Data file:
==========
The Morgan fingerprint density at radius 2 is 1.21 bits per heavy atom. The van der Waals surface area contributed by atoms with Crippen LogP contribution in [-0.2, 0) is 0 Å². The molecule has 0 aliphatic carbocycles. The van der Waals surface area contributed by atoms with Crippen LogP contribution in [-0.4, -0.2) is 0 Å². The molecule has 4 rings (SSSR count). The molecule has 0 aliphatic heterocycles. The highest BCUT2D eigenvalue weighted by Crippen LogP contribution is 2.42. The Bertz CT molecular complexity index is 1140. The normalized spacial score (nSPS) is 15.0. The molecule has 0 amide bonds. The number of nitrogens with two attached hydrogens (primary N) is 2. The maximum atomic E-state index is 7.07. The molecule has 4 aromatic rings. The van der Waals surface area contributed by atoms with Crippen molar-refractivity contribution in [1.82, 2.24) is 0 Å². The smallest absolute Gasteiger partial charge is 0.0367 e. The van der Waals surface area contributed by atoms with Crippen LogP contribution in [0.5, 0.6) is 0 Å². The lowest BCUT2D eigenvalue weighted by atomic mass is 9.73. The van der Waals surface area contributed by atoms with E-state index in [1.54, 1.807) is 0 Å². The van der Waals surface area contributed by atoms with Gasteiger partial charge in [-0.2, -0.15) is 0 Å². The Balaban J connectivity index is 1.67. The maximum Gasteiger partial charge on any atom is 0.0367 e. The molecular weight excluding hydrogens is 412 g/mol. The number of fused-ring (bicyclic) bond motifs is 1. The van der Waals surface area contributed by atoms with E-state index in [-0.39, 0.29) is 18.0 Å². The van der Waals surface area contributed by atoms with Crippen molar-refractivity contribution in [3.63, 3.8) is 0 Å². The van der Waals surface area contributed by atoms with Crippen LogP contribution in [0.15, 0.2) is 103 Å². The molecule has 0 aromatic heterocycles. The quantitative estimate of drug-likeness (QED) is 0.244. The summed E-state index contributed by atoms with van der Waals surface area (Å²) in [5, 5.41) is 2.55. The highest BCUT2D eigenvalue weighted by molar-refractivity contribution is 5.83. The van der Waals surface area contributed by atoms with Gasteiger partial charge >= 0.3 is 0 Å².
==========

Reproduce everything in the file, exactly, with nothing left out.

The Morgan fingerprint density at radius 2 is 1.21 bits per heavy atom. The van der Waals surface area contributed by atoms with Crippen LogP contribution in [-0.2, 0) is 0 Å². The molecule has 0 aliphatic carbocycles. The van der Waals surface area contributed by atoms with Crippen LogP contribution in [-0.4, -0.2) is 0 Å². The molecule has 4 rings (SSSR count). The molecule has 0 aliphatic heterocycles. The highest BCUT2D eigenvalue weighted by Crippen LogP contribution is 2.42. The Bertz CT molecular complexity index is 1140. The normalized spacial score (nSPS) is 15.0. The molecule has 0 amide bonds. The number of nitrogens with two attached hydrogens (primary N) is 2. The maximum atomic E-state index is 7.07. The molecule has 4 aromatic rings. The van der Waals surface area contributed by atoms with Crippen molar-refractivity contribution in [1.82, 2.24) is 0 Å². The smallest absolute Gasteiger partial charge is 0.0367 e. The van der Waals surface area contributed by atoms with Crippen LogP contribution in [0.5, 0.6) is 0 Å². The lowest BCUT2D eigenvalue weighted by atomic mass is 9.73. The van der Waals surface area contributed by atoms with E-state index in [1.54, 1.807) is 0 Å². The van der Waals surface area contributed by atoms with Gasteiger partial charge in [-0.2, -0.15) is 0 Å². The Balaban J connectivity index is 1.67. The maximum Gasteiger partial charge on any atom is 0.0367 e. The molecular weight excluding hydrogens is 412 g/mol. The number of fused-ring (bicyclic) bond motifs is 1. The van der Waals surface area contributed by atoms with E-state index in [-0.39, 0.29) is 18.0 Å². The van der Waals surface area contributed by atoms with Crippen molar-refractivity contribution in [3.63, 3.8) is 0 Å². The van der Waals surface area contributed by atoms with Crippen LogP contribution in [0.15, 0.2) is 103 Å². The molecule has 0 aromatic heterocycles. The quantitative estimate of drug-likeness (QED) is 0.244. The summed E-state index contributed by atoms with van der Waals surface area (Å²) in [5, 5.41) is 2.55. The highest BCUT2D eigenvalue weighted by molar-refractivity contribution is 5.83. The van der Waals surface area contributed by atoms with Gasteiger partial charge >= 0.3 is 0 Å².